The Federal Communications Commission (FCC) this week embarked on its own Throwback Thursday with the release of its Open Internet Order. A 20-year bipartisan philosophy of regulatory restraint for the Internet changed when the FCC voted to transform the Internet from a model of global entrepreneurial innovation and advancement to a utility governed under a 19th-century regulatory model. The newly available rules usher in a new era of government involvement in the evolution of the Internet here in America and, perhaps more importantly, in countries around the planet.
Since the inception of the Internet, the U.S. government, under both Republican and Democratic administrations, has fought for regulatory restraint with regard to the Internet. I had the honor of serving as a policy adviser in the earliest days of the Clinton administration's development of Internet policy and I am confident that our forceful advocacy of limited government regulation of the Internet and related technologies helped foster the explosive growth of the Internet globally over the past two decades.
Proponents of utility-style regulation of the Internet believe that it is the only way to ensure net neutrality or an open Internet. They fear that, without government intervention, Internet service providers such as cable or telecommunications companies will block new entrants or competitors.
Unfortunately, most of today's proponents of a utility model for the Internet either have forgotten or never knew the genesis of the regulatory-restraint model that helped spur and continues to support Internet expansion.
They fail to realize that the global Internet was not inevitable. In the early days of the Internet, policymakers from developed countries fought for regulation of the Internet to protect incumbent national champion telecommunications providers, and developing economies saw the Internet as a means of America asserting economic and cultural hegemony or dominance. We had the task of explaining the importance of the then-emerging Internet and its potential for transforming economies and nations. We were addressing a skeptical world.
In 1993 when I joined the Clinton administration, only 2 million people were on the Internet. More than half the world's population had no access to a telephone. Half the planet had to walk an hour or more to the nearest telephone. Mobile telephony was in its infancy.
Telecommunications service generally was provided by state owned and controlled monopolies. Governments in developing countries saw telecommunications services as a source of foreign capital and political control.
Under the leadership of President Bill Clinton and Vice President Al Gore, the U.S. argued forcefully, consistently and passionately for a transformation of telecommunications and technology policy. We suggested countries that wanted to enter the Internet age should:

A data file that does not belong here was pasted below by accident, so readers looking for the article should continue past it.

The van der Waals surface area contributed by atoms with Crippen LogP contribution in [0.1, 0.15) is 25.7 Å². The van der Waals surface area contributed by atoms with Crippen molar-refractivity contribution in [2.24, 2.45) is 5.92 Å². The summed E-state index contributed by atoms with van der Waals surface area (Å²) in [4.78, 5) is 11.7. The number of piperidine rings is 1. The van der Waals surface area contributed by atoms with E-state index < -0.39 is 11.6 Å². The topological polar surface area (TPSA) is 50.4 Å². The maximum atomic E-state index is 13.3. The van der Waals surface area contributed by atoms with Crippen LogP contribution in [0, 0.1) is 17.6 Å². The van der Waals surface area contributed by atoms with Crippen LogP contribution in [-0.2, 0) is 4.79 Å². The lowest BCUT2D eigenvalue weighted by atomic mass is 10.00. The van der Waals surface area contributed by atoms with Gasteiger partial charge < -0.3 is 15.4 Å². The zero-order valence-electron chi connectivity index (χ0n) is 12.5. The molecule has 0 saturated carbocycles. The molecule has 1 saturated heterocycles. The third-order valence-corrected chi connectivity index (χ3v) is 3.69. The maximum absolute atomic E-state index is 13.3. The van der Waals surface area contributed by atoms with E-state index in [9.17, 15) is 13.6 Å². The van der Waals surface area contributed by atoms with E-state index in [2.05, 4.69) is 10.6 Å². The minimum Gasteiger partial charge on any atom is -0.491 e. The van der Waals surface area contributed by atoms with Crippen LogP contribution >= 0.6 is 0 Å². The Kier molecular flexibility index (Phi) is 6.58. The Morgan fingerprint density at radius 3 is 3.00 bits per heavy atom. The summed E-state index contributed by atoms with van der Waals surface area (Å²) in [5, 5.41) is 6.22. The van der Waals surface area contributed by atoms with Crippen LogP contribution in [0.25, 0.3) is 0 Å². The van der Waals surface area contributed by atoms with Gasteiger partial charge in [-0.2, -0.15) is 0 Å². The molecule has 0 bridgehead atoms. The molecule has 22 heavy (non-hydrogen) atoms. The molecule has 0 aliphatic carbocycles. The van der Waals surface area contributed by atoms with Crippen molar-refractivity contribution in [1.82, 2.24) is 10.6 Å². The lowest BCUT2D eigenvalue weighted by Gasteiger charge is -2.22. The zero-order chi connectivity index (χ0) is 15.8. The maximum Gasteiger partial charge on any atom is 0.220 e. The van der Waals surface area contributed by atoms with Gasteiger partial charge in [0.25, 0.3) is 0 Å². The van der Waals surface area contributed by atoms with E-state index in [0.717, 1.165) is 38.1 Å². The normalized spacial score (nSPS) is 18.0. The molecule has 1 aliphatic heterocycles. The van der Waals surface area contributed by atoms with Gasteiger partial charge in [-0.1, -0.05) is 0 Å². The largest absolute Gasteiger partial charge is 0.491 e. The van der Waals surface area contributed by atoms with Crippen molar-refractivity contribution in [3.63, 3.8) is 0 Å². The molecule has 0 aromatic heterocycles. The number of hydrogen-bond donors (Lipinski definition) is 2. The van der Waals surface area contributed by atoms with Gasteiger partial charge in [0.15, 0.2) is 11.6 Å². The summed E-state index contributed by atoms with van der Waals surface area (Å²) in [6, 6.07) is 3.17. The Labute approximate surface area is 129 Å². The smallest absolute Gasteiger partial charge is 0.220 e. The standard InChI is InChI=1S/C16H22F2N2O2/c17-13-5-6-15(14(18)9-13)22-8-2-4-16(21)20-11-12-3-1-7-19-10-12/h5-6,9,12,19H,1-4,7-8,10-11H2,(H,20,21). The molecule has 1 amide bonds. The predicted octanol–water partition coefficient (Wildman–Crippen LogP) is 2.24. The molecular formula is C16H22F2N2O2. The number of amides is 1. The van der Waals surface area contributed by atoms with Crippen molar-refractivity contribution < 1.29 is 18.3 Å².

– Seek to increase private investment
– Promote competition
– Provide open access to emerging networks
– Ensure universal service
– Create a flexible regulatory environment that minimized regulation and would foster competition.
Most nations, and particularly their regulators and policymakers, had no experience with the Internet in the early to mid-1990s. Those officials were used to a command-and-control, top-down utility form of regulation of communications networks. We argued that new networks required new thinking and a new approach, but not necessarily new or more rules. The unmistakable economic benefits of and consumer demand for the Internet helped us to persuade regulators not to regulate the Internet under then existing models.
By any measure, the Internet has transformed the world. We are witnesses to a two-decadelong experiment that has resulted in one of the greatest technological revolutions in history. We have seen an explosion in connectivity and the democratization of communications. Today, more than 3 billion people access the Internet. Internet-based telephony has reduced telephone costs dramatically. Globally, there are more than seven billion mobile telephone subscriptions. The cost of computing, telephony and Internet access has fallen dramatically.
In recent years, we have seen renewed efforts internationally to constrain the Internet, to increase government control of communications, to censor content and to impose institutional controls on the Internet. For 20 years, the U.S. could argue forcefully that we did not regulate the Internet in our country and that regulation of the Internet was not only not needed but bad policy. That has changed with the newly released rules soon heading to the Federal Register, and it will change the debate globally.
The U.S. has led the global debate for two decades on a nonpartisan basis. There is a strong interest among many for a nonpartisan congressional response to the FCC's action that will ensure an open Internet, but without the burden of utility-style regulation. The U.S. led a technological and regulatory revolution that changed the world. Surely we can find a way to ensure the Internet is open for the benefit of entrepreneurs, innovators and consumers without a return to the days of utility regulation.
Larry Irving is a former U.S. assistant secretary of commerce. He currently is the CEO of the Irving Group, a consulting firm that provides advisory services to technology and telecommunications companies. He also is founding co-chairman of the Internet Innovation Alliance, a nonprofit advocacy group that includes telecommunications companies. This article first appeared on The Hill.
This article has been updated from the print version.